by Marianne Fulton
         To create and enhance the career of stars, entertainers, or celebrities, to market their particular persona to the widest audience, publishing has always been the vital ingredient in the making and even survival of the individualís livelihood.  The combination of image dissemination and the publicís urge to possess or identify with a particular individual means that the picture must be seen, must be attainable.  For a celebrity to be photographed at all, there must be a public demand, a desire on the part of the sitter to be portrayed by a distinguished photographer or a clever agent who sees the uses and power of photography. This has been true since the time of the daguerreotype--steel-line engravings of Abraham Lincoln or "the Swedish Nightingale," Jenny Lind, for example, were reproduced in the thousands by publishing companies and newspapers.
 Photograph Courtesy of the George Eastman HouseHere are two early examples of celebrities taking advantage of photography and, as always, vice versa.  The first is a multiple portrait is of Madame Petipa (ca. 1863,  an uncut carte-de-visite on albumin paper), Russian ballerina and wife of the revered French choreographer of the Russian Ballet, Marius Petipa.  (He was famous for some 50 different ballets including Swan Lake ).   MariePetipa was famous throughout Europe in her own right for her character roles in ballet such as The Little Moujik.  Here we have the confluence of celebrated artistry and the popular photographer, André Adolphe Disdéri.  By looking at the serial portraits, made in a specially designed camera of eight lenses, we see that this is not high art in the making, but a simple commercial set-up made for easy variation and selection.  Each is a small image (about 4" x 2 1/2") that would be cut and mounted on a slightly larger board bearing Disdériís name and sold to the public.
        Disdéri is said to have invented the inexpensive carte-de-visite format which he patented in 1854. It quickly caught on in an age of formal afternoons complete with calling cards left in a silver tray by the door.  As the photographer Nadar wrote, Disdéri "created a veritable fad which immediately infatuated the entire world..." and by doing so he popularized photography, "by giving infinitely more for infinitely less."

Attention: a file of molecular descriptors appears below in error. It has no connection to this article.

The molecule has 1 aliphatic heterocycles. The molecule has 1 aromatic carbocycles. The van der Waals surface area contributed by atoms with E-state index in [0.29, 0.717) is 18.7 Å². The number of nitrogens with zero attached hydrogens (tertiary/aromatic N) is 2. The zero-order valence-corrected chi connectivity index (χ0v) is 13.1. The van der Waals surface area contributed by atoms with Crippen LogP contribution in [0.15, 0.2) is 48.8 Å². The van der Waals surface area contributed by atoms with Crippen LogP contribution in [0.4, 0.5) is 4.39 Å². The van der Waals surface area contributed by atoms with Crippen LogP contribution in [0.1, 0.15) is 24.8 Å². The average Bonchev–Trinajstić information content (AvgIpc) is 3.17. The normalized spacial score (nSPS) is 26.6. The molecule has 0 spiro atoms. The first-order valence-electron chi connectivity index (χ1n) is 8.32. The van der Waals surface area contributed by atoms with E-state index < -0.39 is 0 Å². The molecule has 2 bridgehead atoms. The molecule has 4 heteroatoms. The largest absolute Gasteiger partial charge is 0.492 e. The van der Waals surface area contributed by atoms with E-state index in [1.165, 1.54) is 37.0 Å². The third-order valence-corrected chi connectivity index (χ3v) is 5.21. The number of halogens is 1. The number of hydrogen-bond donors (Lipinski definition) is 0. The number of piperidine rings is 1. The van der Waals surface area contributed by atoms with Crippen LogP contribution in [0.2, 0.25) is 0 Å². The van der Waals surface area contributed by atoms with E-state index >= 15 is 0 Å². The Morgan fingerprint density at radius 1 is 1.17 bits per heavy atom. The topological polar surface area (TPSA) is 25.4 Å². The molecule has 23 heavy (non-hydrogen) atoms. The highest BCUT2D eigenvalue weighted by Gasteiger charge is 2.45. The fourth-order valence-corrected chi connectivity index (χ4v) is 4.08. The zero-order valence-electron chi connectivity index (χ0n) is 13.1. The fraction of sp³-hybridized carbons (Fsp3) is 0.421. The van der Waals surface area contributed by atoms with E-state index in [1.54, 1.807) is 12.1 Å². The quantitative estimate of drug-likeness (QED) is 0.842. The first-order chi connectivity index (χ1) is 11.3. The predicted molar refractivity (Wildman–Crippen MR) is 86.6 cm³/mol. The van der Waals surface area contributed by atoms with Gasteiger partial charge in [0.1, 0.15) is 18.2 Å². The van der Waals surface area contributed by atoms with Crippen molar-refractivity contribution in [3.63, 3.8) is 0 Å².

Photograph Courtesy of the George Eastman HouseIn the second portrait, the great French actress, Sarah Bernhardt (ca. 1880, an albumin print cabinet card), no doubt re-enacting the death scene from the play, La Dame aux Camélias is draped across one of the many props kept in the New York studio of Napoleon Sarony.  Sarony utilized the next and larger form of card photograph--the cabinet card (5 1/2" x 4"). These cards, usually vertical, were also sold to an adoring international public. This distribution of cards, whatever size, was a form of publishing that gave the sitters a much larger audience than they could ever have achieved in the limiting venue of the playhouse. (Remember these images were made just before commercial halftone reproduction was possible.)  By the end of his career, Sarony is said to have accumulated 40,000 negatives of celebrities.
        No home was complete without an album, possibly of fine leather with gold-embossed design, that held the card portraits of family and friends.  Often the beginning pages would assert the ownerís allegiance and patriotism  with an image of the Lincoln, Queen Victoria, General Grant or General Lee. Celebrities were also envied additions and collected rather like that societyís version of baseball cards. Through public need and excellent marketing, Disdéri and others brought the famous into the home.